Abstract

Moth-eye structures are patterned onto gallium selenide surfaces with sub-micrometer precision. In this way, Fresnel reflection losses are suppressed to below one percent within an ultrabroad optical bandwidth from 15 to 65 THz. We tune the geometry by rigorous coupled-wave analysis. Subsequently, ablation with a Ga+ ion beam serves to write optimized structures in areas covering 30 by 30 μm. The benefits are demonstrated via optical rectification of femtosecond laser pulses under tight focusing, resulting in emission of phase-stable transients in the mid-infrared. We analyze the performance of antireflection coating directly in the time domain by ultrabroadband electro-optic sampling.

© 2021 Optical Society of America under the terms of the OSA Open Access Publishing Agreement

1. Introduction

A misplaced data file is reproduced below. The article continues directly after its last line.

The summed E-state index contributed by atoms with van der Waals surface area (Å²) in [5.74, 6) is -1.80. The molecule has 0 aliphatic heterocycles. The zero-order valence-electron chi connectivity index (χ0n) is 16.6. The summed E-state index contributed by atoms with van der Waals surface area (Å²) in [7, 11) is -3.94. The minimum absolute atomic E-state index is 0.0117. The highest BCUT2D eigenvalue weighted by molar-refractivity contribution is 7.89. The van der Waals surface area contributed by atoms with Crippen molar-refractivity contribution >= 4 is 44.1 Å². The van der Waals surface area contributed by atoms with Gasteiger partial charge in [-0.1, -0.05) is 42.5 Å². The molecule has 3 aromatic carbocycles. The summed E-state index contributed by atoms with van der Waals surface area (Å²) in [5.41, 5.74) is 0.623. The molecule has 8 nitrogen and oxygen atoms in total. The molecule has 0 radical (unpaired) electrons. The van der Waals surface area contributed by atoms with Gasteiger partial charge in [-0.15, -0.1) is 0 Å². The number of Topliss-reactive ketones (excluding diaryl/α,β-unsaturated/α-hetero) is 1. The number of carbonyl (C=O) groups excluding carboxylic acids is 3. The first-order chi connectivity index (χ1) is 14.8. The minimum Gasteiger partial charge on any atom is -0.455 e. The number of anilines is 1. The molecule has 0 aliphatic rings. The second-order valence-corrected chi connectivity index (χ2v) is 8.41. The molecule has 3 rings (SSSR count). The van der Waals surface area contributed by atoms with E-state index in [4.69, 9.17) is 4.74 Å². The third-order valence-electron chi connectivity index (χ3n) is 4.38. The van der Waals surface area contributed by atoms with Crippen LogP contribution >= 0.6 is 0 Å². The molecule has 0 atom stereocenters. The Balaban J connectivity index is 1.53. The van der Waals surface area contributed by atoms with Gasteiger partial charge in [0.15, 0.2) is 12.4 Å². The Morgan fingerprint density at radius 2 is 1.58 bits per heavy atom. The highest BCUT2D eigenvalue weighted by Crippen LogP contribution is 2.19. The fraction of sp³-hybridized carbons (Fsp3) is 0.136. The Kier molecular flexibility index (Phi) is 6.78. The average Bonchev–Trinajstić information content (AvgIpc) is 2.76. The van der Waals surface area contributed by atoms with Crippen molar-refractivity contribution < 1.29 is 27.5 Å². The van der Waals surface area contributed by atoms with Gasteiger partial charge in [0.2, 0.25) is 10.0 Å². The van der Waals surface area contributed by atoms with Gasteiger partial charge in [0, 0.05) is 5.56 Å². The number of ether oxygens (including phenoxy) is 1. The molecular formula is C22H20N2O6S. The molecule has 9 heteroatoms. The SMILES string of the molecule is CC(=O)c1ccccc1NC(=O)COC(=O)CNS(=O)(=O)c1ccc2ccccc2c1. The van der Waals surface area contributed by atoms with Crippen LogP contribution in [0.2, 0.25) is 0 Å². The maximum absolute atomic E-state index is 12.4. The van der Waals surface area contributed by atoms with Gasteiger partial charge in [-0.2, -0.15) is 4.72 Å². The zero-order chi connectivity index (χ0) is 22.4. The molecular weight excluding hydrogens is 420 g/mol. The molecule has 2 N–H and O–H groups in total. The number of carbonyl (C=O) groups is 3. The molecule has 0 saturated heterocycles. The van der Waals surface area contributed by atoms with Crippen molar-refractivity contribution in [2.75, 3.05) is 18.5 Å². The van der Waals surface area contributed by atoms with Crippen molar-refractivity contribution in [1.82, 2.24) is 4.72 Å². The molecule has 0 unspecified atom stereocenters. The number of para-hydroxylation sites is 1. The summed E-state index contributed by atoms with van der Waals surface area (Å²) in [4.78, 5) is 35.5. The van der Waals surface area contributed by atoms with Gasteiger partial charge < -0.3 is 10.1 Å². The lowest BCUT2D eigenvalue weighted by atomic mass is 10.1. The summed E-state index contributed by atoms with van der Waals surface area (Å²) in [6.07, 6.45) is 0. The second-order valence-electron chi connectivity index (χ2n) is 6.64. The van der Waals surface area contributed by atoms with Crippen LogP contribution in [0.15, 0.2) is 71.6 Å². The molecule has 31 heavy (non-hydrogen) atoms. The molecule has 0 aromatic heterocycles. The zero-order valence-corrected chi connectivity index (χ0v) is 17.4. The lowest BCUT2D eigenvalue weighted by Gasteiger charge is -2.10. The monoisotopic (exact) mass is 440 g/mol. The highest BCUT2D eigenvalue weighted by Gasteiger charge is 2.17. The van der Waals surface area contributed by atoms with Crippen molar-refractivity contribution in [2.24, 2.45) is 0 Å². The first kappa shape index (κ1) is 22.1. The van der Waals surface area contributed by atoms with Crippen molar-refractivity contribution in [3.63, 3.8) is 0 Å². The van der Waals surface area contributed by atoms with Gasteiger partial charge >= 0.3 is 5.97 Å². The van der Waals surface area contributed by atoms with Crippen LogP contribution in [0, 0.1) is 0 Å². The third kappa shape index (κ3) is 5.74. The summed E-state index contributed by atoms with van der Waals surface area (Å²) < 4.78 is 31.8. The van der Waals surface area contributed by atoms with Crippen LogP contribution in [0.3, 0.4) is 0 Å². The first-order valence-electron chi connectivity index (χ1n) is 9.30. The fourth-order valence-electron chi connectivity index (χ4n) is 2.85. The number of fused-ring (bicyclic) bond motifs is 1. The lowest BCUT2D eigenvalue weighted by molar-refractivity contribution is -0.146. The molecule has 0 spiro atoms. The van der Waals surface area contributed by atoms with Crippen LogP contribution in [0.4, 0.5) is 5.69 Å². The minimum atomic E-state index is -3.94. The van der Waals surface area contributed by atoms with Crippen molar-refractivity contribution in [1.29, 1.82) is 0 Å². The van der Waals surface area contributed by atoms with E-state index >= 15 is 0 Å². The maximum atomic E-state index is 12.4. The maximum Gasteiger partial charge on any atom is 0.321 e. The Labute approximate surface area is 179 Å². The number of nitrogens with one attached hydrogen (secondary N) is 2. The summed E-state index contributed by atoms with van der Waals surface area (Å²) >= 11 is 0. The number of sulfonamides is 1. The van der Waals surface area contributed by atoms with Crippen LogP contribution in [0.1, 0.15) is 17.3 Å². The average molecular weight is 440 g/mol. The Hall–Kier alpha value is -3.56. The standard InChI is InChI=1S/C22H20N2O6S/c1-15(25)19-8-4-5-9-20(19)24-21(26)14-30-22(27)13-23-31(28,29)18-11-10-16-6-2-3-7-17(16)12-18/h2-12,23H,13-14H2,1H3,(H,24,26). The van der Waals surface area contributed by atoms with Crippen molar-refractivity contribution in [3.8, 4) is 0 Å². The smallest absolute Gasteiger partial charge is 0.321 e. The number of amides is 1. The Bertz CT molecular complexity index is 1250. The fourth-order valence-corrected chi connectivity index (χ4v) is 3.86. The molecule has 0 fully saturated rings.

Emission of phase-stable mid-infrared transients results from optical rectification [1] or ultrafast transport processes [2] driven by few-femtosecond laser pulses. Subsequently, ultrabroadband electro-optic sampling provides direct time-domain access to the electric field traces [2,3]. Owing to its high second-order nonlinearity, strong birefringence and wide transmission window, the layered semiconductor GaSe has found widespread application in this context both as an emitter [4] and detector [5,6]. Over the last two decades, these technologies have enabled time- and phase-resolved mid-infrared spectroscopy of condensed matter, solid-state nanostructures, gases and even biological systems [714]. More recently, the control of time-resolved fields in this spectral range has become a cornerstone of the emerging area of time-domain quantum electrodynamics. Interest in this subject has been sparked by the first direct detection of the vacuum fluctuations of the electromagnetic field [15,16]. An increasing body of related studies in both experiment and theory [1723] is working towards exploring the quantum properties of light with subcycle resolution. Such nonclassical states may be generated via nonlinear interaction of intense femtosecond pulses with dielectric nonlinear media. However, in order to examine their quantum character and to harness it for metrology or spectroscopy, it is of paramount importance to preserve the purity of the nonclassical state while propagating it across the surface of a nonlinear element. Any losses result in admixture of uncorrelated vacuum fluctuations, as typically modelled by the open port of a beamsplitter [24]. The crystals employed for generating and detecting these states are non-resonant in the relevant spectral regions and therefore, reflections at their surfaces constitute the largest threat to quantum applications. For typical specimens, these Fresnel losses can eliminate almost half the field amplitude between emitter and detector, constituting a major challenge for achieving a full quantum tomography in the time domain [25]. In addition, another challenge created by the interface between material and air/vacuum are the echoes spawned by multiple reflections inside the crystal. This effect becomes especially harmful when filtering in the time domain is performed to isolate relevant contributions, as typically observed in many studies based on field-resolved spectroscopy [26]. Overlap of the echo of an intense pulse with the signal of interest may severely deteriorate the information content. A conventional solution to both problems, i.e. losses and delayed replicas, is provided by antireflection (AR) coatings on the exit and entrance facets of nonlinear elements. However, such coatings are of limited bandwidth and efficiency especially in the mid infrared. In addition, they induce unwanted spectral phases on ultrashort pulses. They also may be challenging to deposit on some important nonlinear materials with two-dimensional layering such as GaSe due to adhesion problems on atomically flat surfaces with strongly different thermal expansion coefficients [27]. An alternative method was recently applied to GaSe surfaces [28]: AR microstructures fabricated by single-pulse femtosecond laser ablation.